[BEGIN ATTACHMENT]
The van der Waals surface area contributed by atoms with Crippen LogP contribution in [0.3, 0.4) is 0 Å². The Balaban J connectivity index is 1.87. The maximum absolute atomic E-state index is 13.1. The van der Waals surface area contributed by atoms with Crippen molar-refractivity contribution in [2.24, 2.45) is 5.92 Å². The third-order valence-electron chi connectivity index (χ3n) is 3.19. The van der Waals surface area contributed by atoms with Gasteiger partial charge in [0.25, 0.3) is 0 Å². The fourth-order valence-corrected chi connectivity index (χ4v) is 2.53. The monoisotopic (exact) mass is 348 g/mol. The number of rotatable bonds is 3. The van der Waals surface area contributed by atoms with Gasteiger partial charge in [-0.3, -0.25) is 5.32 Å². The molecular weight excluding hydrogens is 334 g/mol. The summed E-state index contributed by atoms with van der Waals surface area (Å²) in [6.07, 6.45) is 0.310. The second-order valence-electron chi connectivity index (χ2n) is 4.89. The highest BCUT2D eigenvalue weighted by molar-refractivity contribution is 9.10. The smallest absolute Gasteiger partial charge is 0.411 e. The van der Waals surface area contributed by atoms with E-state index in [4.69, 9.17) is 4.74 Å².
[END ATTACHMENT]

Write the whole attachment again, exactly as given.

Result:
The van der Waals surface area contributed by atoms with Crippen LogP contribution in [0.3, 0.4) is 0 Å². The Balaban J connectivity index is 1.87. The maximum absolute atomic E-state index is 13.1. The van der Waals surface area contributed by atoms with Crippen molar-refractivity contribution in [2.24, 2.45) is 5.92 Å². The third-order valence-electron chi connectivity index (χ3n) is 3.19. The van der Waals surface area contributed by atoms with Gasteiger partial charge in [0.25, 0.3) is 0 Å². The fourth-order valence-corrected chi connectivity index (χ4v) is 2.53. The monoisotopic (exact) mass is 348 g/mol. The number of rotatable bonds is 3. The van der Waals surface area contributed by atoms with Gasteiger partial charge in [-0.3, -0.25) is 5.32 Å². The molecular weight excluding hydrogens is 334 g/mol. The summed E-state index contributed by atoms with van der Waals surface area (Å²) in [6.07, 6.45) is 0.310. The second-order valence-electron chi connectivity index (χ2n) is 4.89. The highest BCUT2D eigenvalue weighted by molar-refractivity contribution is 9.10. The smallest absolute Gasteiger partial charge is 0.411 e. The van der Waals surface area contributed by atoms with E-state index in [4.69, 9.17) is 4.74 Å².